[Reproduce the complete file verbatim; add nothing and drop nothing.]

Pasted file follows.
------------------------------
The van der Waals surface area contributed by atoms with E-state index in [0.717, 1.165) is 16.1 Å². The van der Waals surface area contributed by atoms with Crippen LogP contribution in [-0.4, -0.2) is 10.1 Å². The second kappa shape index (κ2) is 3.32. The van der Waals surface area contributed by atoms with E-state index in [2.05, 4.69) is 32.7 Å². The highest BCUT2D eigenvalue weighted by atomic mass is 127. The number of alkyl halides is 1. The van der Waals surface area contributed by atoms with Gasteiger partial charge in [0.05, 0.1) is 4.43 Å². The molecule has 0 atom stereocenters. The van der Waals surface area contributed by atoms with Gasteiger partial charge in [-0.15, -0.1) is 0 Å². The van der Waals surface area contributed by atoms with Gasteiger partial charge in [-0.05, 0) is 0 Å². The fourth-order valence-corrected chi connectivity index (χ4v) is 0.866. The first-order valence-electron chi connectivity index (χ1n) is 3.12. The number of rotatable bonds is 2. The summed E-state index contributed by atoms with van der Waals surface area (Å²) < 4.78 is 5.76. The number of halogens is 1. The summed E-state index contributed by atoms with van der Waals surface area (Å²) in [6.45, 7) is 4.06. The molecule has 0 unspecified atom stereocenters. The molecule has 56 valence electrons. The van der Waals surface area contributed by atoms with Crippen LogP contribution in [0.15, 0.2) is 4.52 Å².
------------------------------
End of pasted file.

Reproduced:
The van der Waals surface area contributed by atoms with E-state index in [0.717, 1.165) is 16.1 Å². The van der Waals surface area contributed by atoms with Crippen LogP contribution in [-0.4, -0.2) is 10.1 Å². The second kappa shape index (κ2) is 3.32. The van der Waals surface area contributed by atoms with E-state index in [2.05, 4.69) is 32.7 Å². The highest BCUT2D eigenvalue weighted by atomic mass is 127. The number of alkyl halides is 1. The van der Waals surface area contributed by atoms with Gasteiger partial charge in [0.05, 0.1) is 4.43 Å². The molecule has 0 atom stereocenters. The van der Waals surface area contributed by atoms with Gasteiger partial charge in [-0.15, -0.1) is 0 Å². The van der Waals surface area contributed by atoms with Gasteiger partial charge in [-0.05, 0) is 0 Å². The fourth-order valence-corrected chi connectivity index (χ4v) is 0.866. The first-order valence-electron chi connectivity index (χ1n) is 3.12. The number of rotatable bonds is 2. The summed E-state index contributed by atoms with van der Waals surface area (Å²) < 4.78 is 5.76. The number of halogens is 1. The summed E-state index contributed by atoms with van der Waals surface area (Å²) in [6.45, 7) is 4.06. The molecule has 0 unspecified atom stereocenters. The molecule has 56 valence electrons. The van der Waals surface area contributed by atoms with Crippen LogP contribution in [0.15, 0.2) is 4.52 Å².